Monday, 14 March 2011

For Crohn's and Country

Doing a spot of Crohn's related 'googling' (the unofficial term), has lead me to discover the various well-known people throughout history who have also been Crohn's sufferers.
The most notable being Alfred The Great, born 849 and King of Wessex from 871 to 899.
The Royal Society of Medicine were made aware of the monarch's condition through a book written at the time by Asser, King Alfred's Welsh bishop and "admirer". He tells us that after Alfred had married he participated in a "grand feast" which lasted for a day and a night and he was "struck without warning in the presence of the entire gathering by a sudden and severe pain that was quite unknown to all physicians". Many around him alleged this had happened "through the spells and witchcraft of those around him, or the Devil who is always envious of good men".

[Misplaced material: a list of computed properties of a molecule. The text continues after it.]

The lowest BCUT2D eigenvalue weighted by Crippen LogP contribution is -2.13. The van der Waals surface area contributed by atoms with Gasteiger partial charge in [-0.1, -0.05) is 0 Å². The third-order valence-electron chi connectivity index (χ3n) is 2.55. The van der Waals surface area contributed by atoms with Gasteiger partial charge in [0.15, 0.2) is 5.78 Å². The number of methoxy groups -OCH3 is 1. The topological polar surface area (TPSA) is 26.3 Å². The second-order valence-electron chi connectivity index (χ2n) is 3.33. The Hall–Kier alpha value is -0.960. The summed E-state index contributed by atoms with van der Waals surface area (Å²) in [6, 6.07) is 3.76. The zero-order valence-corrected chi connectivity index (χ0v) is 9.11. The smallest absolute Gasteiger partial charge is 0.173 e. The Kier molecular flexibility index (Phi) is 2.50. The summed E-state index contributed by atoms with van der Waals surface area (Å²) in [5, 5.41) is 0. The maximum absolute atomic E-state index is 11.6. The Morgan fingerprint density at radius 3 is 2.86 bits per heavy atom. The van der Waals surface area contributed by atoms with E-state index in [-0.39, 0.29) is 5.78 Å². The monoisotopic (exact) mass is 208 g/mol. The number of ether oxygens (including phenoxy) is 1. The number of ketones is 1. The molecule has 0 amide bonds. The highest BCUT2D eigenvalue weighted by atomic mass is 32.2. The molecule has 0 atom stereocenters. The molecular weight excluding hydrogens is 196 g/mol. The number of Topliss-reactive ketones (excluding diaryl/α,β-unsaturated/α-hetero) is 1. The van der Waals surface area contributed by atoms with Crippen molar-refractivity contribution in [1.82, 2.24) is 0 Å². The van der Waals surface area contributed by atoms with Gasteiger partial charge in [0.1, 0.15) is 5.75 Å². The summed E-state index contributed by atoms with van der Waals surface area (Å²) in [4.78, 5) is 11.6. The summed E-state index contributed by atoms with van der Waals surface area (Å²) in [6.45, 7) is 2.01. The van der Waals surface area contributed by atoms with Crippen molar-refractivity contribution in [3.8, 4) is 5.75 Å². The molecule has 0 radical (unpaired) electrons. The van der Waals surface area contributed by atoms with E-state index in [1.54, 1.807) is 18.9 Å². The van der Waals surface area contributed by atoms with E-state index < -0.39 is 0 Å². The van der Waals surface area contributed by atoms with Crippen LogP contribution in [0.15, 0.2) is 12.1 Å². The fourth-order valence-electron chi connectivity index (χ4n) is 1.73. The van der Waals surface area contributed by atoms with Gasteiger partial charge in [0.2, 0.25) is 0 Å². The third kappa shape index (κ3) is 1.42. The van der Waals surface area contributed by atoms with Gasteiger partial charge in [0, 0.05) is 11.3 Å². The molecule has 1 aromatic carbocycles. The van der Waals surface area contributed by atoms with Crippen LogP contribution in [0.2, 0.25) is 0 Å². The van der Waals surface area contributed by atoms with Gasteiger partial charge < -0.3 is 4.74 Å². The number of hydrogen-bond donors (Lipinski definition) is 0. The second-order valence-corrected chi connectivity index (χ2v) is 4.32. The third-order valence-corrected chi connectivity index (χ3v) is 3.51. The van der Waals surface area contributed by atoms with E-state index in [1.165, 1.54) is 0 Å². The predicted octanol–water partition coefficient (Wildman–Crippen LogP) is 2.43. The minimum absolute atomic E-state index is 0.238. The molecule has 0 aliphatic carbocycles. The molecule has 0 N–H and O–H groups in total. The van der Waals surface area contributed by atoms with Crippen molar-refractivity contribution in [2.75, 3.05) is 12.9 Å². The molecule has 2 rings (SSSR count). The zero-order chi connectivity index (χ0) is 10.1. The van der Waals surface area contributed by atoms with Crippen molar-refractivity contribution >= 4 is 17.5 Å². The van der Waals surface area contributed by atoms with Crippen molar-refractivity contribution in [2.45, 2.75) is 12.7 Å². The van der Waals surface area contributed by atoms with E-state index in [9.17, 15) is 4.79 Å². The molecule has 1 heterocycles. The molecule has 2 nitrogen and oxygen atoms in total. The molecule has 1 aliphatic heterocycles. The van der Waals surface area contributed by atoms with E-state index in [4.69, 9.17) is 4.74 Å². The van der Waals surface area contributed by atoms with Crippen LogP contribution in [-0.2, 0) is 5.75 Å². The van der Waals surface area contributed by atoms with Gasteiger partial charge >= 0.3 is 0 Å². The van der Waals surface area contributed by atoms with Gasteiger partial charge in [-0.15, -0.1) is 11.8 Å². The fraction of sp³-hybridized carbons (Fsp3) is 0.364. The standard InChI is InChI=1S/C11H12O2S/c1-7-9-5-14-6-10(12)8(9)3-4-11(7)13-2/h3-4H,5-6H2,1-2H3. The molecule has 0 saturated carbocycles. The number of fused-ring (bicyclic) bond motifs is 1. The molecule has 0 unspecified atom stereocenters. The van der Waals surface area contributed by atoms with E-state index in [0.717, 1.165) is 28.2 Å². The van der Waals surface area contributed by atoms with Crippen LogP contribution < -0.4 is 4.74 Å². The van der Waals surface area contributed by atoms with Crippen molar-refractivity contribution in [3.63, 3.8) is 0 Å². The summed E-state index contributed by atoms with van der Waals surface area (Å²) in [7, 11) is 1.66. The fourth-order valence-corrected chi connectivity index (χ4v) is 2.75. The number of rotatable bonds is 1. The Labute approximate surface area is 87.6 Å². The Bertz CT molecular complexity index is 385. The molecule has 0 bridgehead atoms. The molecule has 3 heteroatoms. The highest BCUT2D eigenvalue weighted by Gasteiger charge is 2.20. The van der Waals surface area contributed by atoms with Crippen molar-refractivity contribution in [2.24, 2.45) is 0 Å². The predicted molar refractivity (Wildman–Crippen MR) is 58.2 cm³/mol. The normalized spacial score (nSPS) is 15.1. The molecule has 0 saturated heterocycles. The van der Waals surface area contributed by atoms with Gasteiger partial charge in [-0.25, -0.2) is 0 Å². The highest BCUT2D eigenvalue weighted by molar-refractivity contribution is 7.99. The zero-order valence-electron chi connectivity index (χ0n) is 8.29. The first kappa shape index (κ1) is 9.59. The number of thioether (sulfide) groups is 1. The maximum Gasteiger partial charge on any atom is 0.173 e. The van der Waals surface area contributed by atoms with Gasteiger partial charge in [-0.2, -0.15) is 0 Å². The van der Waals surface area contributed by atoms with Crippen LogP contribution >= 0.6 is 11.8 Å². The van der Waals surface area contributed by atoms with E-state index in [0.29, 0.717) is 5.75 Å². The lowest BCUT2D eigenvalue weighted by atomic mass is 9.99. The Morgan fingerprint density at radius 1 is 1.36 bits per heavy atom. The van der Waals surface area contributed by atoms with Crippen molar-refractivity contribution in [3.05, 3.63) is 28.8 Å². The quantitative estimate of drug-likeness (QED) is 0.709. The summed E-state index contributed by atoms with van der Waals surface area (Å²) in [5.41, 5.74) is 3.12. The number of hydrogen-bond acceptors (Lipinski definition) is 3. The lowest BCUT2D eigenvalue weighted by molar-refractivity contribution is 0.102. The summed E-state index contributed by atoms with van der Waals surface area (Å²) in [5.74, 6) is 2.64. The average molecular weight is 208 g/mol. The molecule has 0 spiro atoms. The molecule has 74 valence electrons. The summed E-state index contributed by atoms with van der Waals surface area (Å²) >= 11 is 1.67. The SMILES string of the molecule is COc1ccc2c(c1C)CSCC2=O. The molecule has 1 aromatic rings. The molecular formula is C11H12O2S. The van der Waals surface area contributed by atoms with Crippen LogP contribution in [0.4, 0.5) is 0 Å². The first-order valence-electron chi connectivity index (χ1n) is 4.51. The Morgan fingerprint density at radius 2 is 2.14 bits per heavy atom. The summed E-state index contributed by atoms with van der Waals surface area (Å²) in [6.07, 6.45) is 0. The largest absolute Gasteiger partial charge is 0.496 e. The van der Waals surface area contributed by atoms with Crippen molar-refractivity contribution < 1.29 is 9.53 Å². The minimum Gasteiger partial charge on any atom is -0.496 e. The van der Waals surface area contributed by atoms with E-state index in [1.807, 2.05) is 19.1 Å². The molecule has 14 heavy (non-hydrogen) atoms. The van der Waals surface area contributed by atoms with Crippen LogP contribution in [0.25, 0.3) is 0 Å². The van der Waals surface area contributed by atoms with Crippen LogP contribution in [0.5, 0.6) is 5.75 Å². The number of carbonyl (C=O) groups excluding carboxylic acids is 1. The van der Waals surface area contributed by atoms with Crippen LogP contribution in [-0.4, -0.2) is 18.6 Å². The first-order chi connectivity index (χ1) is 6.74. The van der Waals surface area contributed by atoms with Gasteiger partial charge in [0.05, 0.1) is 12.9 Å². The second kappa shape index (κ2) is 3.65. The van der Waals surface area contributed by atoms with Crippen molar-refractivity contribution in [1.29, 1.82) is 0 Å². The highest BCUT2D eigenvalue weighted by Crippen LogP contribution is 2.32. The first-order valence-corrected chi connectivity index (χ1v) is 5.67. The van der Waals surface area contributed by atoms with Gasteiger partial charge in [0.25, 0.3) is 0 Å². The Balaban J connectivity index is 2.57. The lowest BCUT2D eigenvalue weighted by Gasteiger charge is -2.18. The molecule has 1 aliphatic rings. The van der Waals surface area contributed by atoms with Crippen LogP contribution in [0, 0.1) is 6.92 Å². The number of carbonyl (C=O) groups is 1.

In my case my 'grand feast' consisted of a baked tattie which 'lasted for' half an hour. I was also 'struck without warning' but 'in the presence' of my Mum and Dad. Thankfully they advised rather than consult a witch-doctor I should take a trip to the conventional doctors Surgery. Sensible. Unfortunately, Dr Bell (The Devil in this scenario) was presumably 'envious of a good woman' and sent me on my way with some indigestion tablets. 
Asser advises that the "stricken Monarch" despite his symptoms "was able to pursue matters of state and the things that gave him pleasure with some energy". I am also able to complete my online Tesco shop and enjoy Coronation Street 'with some energy'.
So, in conclusion, I am not in any way trying to compare my my meager self with royalty, how dare I?! 
However, I do feel Great. ;) 

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